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10 Buildings for 20 Years – By Brian Libby

Architecture critic Brian Libby chooses his favorite buildings, historical and recent, in the city that captured his imagination.

Twenty years ago, I was a fresh-faced 25-year-old just off the plane, back in my home state after seven years on the East Coast and excited to put down roots in Portland. From the moment I leased my first apartment, downtown at SW 11th and Jefferson, the city’s built environment and its ongoing transformations mesmerized me.

Portland has never had much famous architecture: no Space Needle or Empire State Building to attract tourists. Yet tourists flock here, not just because of an embarrassment of Mother Nature’s riches just beyond our urban growth boundary, but also because the city itself is as well-designed as any individual building.

Portland is blessed with a community of architects who don’t view their projects as stand-alone trophies. They build places for people to come together: architecture that responds to our rainy climate with copious glass to allow interior spaces full of natural light; that is sustainably built and constructed with real craftsmanship, and that’s only considered successful if it harmonizes with the landscape and neighboring structures.

With that in mind, I’ve created this list of 10 works of Portland archi- tecture—some new, some old—that have captured my imagination during the past 20 years.

Wieden+Kennedy Agency World Headquarters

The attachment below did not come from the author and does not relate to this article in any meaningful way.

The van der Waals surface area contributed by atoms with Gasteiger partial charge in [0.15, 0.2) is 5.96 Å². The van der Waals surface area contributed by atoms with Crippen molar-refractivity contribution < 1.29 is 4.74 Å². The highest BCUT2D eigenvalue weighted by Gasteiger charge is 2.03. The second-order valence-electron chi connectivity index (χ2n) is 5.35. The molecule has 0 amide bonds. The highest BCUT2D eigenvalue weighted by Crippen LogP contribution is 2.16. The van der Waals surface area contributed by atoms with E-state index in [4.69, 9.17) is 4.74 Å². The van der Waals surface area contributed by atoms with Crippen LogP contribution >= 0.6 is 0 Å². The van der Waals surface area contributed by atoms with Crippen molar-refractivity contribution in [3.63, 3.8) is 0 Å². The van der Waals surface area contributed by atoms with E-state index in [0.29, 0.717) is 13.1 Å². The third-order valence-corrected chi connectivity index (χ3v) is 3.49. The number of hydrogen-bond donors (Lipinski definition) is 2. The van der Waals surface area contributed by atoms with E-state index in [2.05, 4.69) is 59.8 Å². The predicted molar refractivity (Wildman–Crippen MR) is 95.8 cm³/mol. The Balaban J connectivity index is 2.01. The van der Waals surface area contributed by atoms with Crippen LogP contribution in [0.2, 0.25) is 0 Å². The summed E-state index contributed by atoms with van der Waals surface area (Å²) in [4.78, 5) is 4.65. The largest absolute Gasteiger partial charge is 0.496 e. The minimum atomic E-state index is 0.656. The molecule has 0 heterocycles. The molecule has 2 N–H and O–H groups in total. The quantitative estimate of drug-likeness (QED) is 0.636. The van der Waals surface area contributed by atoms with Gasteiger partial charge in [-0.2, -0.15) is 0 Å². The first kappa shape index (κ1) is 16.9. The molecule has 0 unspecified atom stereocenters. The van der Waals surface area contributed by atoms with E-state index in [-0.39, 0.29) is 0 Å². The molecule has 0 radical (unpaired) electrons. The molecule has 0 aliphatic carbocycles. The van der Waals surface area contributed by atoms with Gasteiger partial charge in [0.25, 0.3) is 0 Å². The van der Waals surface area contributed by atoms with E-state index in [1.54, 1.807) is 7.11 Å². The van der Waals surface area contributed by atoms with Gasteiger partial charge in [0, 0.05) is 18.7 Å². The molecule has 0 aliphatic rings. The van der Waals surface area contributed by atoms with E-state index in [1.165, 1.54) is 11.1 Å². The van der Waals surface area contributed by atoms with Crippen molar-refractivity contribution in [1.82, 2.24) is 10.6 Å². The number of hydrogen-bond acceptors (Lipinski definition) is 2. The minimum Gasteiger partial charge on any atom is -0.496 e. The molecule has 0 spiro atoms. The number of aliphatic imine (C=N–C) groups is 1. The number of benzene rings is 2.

Allied Works, 2000
Without any doubt, this is the most significant work of Portland architecture built during my time in the city: a crowning achievement by this generation’s leading local architect and the project that launched his firm to international fame.
When Brad Cloepfil was awarded the W+K commission to renovate an abandoned circa-1908 storage warehouse just north of the Blitz-Weinhard Brewery in the still-sleepy Pearl District, his firm, Allied Works, had produced little save for the Saucebox restaurant on Southwest Broadway. Yet Cloepfil created a showstopper. From outside, the building looks tame and largely unchanged from its warehouse days, but inside Allied Works carved a magnificent multistory atrium around which the W+K offices are arranged, clad in natural wood and with concrete smooth enough to look like marble. The atrium, with a small auditorium at its base, feels like a secular cathedral: an architectural space that’s not just beautiful but somehow spiritual and soulful.

Watzek House
John Yeon, 1937
Nothing in Portland is more architecturally significant than the circa-1937 Aubrey Watzek House by John Yeon, which is owned and operated by the University of Oregon and, as of a few years ago, open for public tours each summer. Beside its beauty, the house was hugely influential. Celebrated by New York’s Museum of Modern Art in a 10th anniversary book, it kicked off the Northwest Modern regional style (modern pitched-roof wood houses with floor-to-ceiling glass and large overhangs) that was later popularized by Pietro Belluschi, Saul Zaik, Van Evera Bailey, and others.